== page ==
Written for Daily Hive by Andrew Weaver, climate scientist and former leader of the BC Green Party.
Green, orange, red, blue: Just do what’s best for the planet.
As a climate scientist, I’ve always put policy ahead of partisanship. Green, orange, red or blue, I just want what’s best for the health of the planet and the species that call it home.
I’ve been working in the field since the 1980s, including as a lead author on four IPCC reports, and in that time the science has become incontrovertible. Today, the people of British Columbia can see and feel and smell the impacts of climate change first-hand.
We’re all worried about the future of our planet, young people most of all, and we’re all looking for credible, science-based plans that reflect both the urgency of the crisis and the required political and social will to get the job done.
Because urgent climate action must continue and accelerate in order to mitigate the worst aspects of the climate crisis and get to net-zero emissions by 2050.
I’m the former BC Green Party leader and have worked closely with the New Democrats to advance provincial climate priorities here.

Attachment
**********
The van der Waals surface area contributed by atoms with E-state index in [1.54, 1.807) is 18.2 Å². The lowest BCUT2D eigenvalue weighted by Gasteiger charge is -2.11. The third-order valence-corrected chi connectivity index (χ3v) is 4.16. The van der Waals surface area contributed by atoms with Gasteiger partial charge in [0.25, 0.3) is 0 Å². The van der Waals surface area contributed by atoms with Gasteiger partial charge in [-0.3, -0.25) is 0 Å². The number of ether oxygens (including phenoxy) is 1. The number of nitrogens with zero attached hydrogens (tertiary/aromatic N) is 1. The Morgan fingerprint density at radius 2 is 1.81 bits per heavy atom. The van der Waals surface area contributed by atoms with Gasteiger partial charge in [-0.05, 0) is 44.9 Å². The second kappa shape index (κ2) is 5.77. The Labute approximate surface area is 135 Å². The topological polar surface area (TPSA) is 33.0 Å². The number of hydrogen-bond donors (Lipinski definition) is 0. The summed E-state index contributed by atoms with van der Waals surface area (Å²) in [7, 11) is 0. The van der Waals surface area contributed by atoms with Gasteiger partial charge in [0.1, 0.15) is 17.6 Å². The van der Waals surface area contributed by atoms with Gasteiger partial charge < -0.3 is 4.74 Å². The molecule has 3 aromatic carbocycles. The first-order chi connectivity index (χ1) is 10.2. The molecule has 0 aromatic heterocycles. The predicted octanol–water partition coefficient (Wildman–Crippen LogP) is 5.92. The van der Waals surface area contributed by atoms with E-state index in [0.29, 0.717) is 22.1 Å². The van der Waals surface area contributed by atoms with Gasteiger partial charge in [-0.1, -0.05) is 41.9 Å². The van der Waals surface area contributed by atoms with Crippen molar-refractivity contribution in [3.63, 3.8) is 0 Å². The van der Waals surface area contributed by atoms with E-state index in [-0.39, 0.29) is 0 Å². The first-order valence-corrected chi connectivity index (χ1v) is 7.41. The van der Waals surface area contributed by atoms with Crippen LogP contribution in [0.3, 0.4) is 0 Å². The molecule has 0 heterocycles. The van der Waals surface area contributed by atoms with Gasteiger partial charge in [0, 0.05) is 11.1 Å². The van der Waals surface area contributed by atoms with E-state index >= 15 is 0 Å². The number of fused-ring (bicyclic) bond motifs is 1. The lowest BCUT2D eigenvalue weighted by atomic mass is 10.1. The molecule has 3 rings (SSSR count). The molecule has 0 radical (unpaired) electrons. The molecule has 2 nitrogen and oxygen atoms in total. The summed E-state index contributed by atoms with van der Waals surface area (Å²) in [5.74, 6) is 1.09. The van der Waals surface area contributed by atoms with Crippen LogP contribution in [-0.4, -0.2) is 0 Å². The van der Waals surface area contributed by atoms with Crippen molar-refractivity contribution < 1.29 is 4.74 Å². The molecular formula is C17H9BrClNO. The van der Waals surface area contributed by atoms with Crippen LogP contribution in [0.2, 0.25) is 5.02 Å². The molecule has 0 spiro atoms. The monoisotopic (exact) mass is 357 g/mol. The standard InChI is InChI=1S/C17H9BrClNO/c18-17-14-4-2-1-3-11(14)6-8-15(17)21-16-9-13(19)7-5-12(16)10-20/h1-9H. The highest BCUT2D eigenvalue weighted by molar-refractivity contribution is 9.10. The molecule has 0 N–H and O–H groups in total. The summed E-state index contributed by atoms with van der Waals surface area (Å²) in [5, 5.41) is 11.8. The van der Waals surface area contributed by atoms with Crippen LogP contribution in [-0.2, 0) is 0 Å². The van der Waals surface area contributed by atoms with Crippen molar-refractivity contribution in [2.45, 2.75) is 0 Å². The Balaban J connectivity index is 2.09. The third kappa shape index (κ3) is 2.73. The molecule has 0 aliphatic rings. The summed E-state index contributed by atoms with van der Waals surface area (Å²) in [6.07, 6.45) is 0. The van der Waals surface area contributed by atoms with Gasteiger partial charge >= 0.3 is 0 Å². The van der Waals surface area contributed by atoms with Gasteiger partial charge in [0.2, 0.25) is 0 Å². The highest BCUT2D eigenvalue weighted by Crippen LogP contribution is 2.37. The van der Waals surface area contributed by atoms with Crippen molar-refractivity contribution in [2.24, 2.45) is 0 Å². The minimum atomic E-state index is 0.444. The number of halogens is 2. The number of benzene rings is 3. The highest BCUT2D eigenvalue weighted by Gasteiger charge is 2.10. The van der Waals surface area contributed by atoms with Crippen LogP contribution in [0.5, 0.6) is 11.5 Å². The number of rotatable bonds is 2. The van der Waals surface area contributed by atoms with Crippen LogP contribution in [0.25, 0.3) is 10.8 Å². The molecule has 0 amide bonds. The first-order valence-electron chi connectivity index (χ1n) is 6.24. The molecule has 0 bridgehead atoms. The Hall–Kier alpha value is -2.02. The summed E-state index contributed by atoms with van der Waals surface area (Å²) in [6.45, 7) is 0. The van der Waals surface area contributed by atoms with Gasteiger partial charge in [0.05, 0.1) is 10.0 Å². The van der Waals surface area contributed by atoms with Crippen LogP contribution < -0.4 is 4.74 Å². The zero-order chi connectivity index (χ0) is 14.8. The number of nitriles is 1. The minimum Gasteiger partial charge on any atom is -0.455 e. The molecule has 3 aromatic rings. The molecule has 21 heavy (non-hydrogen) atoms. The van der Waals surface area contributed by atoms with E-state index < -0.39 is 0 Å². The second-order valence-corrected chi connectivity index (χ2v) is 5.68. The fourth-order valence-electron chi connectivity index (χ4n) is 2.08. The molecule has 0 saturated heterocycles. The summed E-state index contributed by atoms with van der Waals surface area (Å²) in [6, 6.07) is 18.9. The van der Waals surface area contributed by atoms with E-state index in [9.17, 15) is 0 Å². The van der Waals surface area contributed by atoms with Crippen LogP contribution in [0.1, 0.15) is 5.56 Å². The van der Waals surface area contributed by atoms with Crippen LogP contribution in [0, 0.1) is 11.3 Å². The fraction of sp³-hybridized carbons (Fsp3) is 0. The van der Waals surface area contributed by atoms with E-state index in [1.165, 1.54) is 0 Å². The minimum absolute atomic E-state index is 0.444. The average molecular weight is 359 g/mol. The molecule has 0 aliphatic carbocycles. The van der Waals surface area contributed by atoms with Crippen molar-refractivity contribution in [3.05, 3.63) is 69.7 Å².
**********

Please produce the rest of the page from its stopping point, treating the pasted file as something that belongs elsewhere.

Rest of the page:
Today, at the federal level, the Liberal plan is the only plan that recognizes the seriousness of the climate crisis.
It includes a world-leading price on carbon pollution, permanent public transit funding, the phasing out of coal by 2030, methane reductions, rapid zero-emission vehicle deployment – even stronger than the one we developed here in British Columbia as part of Clean BC.
In fact, the federal government has taken what we did in British Columbia to a whole new level.
This is a plan that reflects the urgency and scale of the crisis. I am extremely impressed at how ambitious the Liberal Party of Canada’s plan is, and I’m confident that this is the right path for Canada.
Indeed, I am on record saying this Liberal climate plan is the plan that I’ve been dreaming of for most of my life — economy wide, all-encompassing and costed, and well thought through.
This Monday, September 20, the people of British Columbia and all Canadians will be asked to choose the next national government. For many people, it may be the first time they vote. The decision matters immensely.
The approaches on offer are very different and the impact of our collective choices will be very high. Be skeptical of anyone who tells you otherwise.
I cannot and will not tell you how to vote. Many considerations go into that very personal decision. But I will say that I already voted for the only party with a credible, costed, science-based plan to put Canada on the right trajectory to deal with the climate crisis and reclaim international leadership and the moral high ground on the climate change file. I voted Liberal.